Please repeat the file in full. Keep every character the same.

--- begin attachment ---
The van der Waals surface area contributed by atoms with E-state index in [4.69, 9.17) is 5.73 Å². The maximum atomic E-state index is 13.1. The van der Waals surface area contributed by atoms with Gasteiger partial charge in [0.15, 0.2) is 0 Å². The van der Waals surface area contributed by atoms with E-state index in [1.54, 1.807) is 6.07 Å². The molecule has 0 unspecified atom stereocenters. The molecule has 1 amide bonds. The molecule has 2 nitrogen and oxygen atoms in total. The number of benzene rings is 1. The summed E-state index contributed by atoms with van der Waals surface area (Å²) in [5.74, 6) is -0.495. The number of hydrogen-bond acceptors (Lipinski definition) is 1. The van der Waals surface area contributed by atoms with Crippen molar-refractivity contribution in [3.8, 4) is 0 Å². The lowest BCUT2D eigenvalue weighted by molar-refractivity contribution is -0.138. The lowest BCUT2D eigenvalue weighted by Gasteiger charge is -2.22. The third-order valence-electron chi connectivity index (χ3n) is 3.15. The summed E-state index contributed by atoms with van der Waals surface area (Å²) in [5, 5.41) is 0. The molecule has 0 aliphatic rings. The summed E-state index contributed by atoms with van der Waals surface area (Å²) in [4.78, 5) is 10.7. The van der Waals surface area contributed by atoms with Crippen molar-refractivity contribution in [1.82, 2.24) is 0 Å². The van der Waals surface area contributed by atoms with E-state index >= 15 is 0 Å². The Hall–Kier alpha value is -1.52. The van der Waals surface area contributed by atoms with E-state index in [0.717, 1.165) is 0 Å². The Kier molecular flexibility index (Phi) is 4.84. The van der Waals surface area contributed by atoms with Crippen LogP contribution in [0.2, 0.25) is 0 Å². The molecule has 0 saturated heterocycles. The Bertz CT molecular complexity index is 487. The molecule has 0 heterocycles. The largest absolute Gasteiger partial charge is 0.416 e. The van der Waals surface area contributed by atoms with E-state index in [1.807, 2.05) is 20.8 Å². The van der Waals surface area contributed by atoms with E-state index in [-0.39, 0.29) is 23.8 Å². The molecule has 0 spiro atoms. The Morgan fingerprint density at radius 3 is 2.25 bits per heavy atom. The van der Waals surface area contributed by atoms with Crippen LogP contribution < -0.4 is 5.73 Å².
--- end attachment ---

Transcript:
The van der Waals surface area contributed by atoms with E-state index in [4.69, 9.17) is 5.73 Å². The maximum atomic E-state index is 13.1. The van der Waals surface area contributed by atoms with Gasteiger partial charge in [0.15, 0.2) is 0 Å². The van der Waals surface area contributed by atoms with E-state index in [1.54, 1.807) is 6.07 Å². The molecule has 0 unspecified atom stereocenters. The molecule has 1 amide bonds. The molecule has 2 nitrogen and oxygen atoms in total. The number of benzene rings is 1. The summed E-state index contributed by atoms with van der Waals surface area (Å²) in [5.74, 6) is -0.495. The number of hydrogen-bond acceptors (Lipinski definition) is 1. The van der Waals surface area contributed by atoms with Crippen molar-refractivity contribution in [3.8, 4) is 0 Å². The lowest BCUT2D eigenvalue weighted by molar-refractivity contribution is -0.138. The lowest BCUT2D eigenvalue weighted by Gasteiger charge is -2.22. The third-order valence-electron chi connectivity index (χ3n) is 3.15. The summed E-state index contributed by atoms with van der Waals surface area (Å²) in [5, 5.41) is 0. The molecule has 0 aliphatic rings. The summed E-state index contributed by atoms with van der Waals surface area (Å²) in [4.78, 5) is 10.7. The van der Waals surface area contributed by atoms with Crippen molar-refractivity contribution in [1.82, 2.24) is 0 Å². The van der Waals surface area contributed by atoms with E-state index >= 15 is 0 Å². The Hall–Kier alpha value is -1.52. The van der Waals surface area contributed by atoms with E-state index in [0.717, 1.165) is 0 Å². The Kier molecular flexibility index (Phi) is 4.84. The van der Waals surface area contributed by atoms with Crippen LogP contribution in [0.2, 0.25) is 0 Å². The molecule has 0 saturated heterocycles. The Bertz CT molecular complexity index is 487. The molecule has 0 heterocycles. The largest absolute Gasteiger partial charge is 0.416 e. The van der Waals surface area contributed by atoms with E-state index in [1.807, 2.05) is 20.8 Å². The van der Waals surface area contributed by atoms with E-state index in [-0.39, 0.29) is 23.8 Å². The molecule has 0 spiro atoms. The Morgan fingerprint density at radius 3 is 2.25 bits per heavy atom. The van der Waals surface area contributed by atoms with Crippen LogP contribution < -0.4 is 5.73 Å².